One of the greatest treasures in The New York Public Library’s collection is a hollow copper globe, just 112 millimetres in diameter. The Hunt-Lenox Globe is recognized as one of the oldest terrestrial globes, and the oldest to depict the Americas.
This striking terrestrial globe dates to approximately 1510 and bears a strong resemblance to the Globus Jagellonicus housed at the Collegium Maius Museum in Krakow. What makes the Hunt-Lenox Globe unique is that it is one of only two known instances of a historical map using the phrase “HC SVNT DRACONES” (“here be dragons”).
Purchased “for a song” in Paris in 1855 by American architect Richard Morris Hunt, it was at first seen as a mere novelty. It wasn’t until bookdealer Henry Stevens noted its significance that Hunt donated the globe to the Lenox Library – James Lenox’s vast collection of paintings, books and other artifacts – for which he was the chief architect.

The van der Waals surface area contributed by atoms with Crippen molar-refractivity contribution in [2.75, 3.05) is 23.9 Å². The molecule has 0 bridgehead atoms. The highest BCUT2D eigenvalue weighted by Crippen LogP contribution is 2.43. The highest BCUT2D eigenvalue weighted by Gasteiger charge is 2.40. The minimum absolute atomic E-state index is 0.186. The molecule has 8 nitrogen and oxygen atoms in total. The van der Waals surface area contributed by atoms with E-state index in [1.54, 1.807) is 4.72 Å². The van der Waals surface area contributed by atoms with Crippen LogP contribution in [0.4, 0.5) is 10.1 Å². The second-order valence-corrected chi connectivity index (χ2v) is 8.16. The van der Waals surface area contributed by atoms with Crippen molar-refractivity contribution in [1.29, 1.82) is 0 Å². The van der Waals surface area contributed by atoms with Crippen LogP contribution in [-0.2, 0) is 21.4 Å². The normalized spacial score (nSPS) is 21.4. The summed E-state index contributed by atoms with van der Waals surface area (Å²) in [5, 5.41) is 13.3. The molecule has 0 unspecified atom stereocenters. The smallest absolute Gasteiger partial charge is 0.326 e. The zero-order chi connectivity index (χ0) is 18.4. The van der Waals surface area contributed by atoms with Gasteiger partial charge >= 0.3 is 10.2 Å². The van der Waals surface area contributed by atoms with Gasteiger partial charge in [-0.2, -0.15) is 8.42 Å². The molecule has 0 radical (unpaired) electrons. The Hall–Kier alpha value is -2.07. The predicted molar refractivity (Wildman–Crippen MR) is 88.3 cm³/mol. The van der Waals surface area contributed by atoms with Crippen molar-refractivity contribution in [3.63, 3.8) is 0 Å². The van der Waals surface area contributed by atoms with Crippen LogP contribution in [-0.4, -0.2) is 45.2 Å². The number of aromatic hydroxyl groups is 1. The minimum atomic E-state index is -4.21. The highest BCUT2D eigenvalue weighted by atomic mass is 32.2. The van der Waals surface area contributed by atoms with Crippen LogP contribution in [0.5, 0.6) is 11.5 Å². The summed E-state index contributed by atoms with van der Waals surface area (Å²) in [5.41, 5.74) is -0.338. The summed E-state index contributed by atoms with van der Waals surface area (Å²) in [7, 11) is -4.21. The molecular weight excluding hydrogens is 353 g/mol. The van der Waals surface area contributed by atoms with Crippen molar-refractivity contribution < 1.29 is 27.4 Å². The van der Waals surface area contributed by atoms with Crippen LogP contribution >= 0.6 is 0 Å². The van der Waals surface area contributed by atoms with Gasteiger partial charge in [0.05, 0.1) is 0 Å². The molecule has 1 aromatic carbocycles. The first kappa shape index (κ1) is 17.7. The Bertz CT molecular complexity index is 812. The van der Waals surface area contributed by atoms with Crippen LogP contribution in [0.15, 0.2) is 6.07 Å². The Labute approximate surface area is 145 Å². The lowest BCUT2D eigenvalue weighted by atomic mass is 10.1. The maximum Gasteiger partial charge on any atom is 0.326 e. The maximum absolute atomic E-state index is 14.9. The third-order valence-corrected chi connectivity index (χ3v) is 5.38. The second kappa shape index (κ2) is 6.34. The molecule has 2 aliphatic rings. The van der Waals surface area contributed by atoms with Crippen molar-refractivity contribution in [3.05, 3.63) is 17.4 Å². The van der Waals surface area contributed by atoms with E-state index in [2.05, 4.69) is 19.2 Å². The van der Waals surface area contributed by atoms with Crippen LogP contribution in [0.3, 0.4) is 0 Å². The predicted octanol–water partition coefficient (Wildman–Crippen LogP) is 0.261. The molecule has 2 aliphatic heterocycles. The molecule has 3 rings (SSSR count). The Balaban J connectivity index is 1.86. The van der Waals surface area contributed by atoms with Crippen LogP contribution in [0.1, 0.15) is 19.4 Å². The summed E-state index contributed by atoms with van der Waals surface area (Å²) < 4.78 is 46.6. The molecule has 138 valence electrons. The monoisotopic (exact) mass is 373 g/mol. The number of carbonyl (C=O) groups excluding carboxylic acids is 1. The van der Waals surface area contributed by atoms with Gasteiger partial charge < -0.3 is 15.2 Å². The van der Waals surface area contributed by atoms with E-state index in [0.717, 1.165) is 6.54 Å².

Today, the globe is a part of The New York Public Library’s Rare Book Division and will be featured in the Polonsky Exhibition of The New York Public Library’s Treasures. We are honoured to collaborate with NYPL to bring this unique historical artifact to the Paperblanks collection as a pencil case and softcover Flexi notebook design.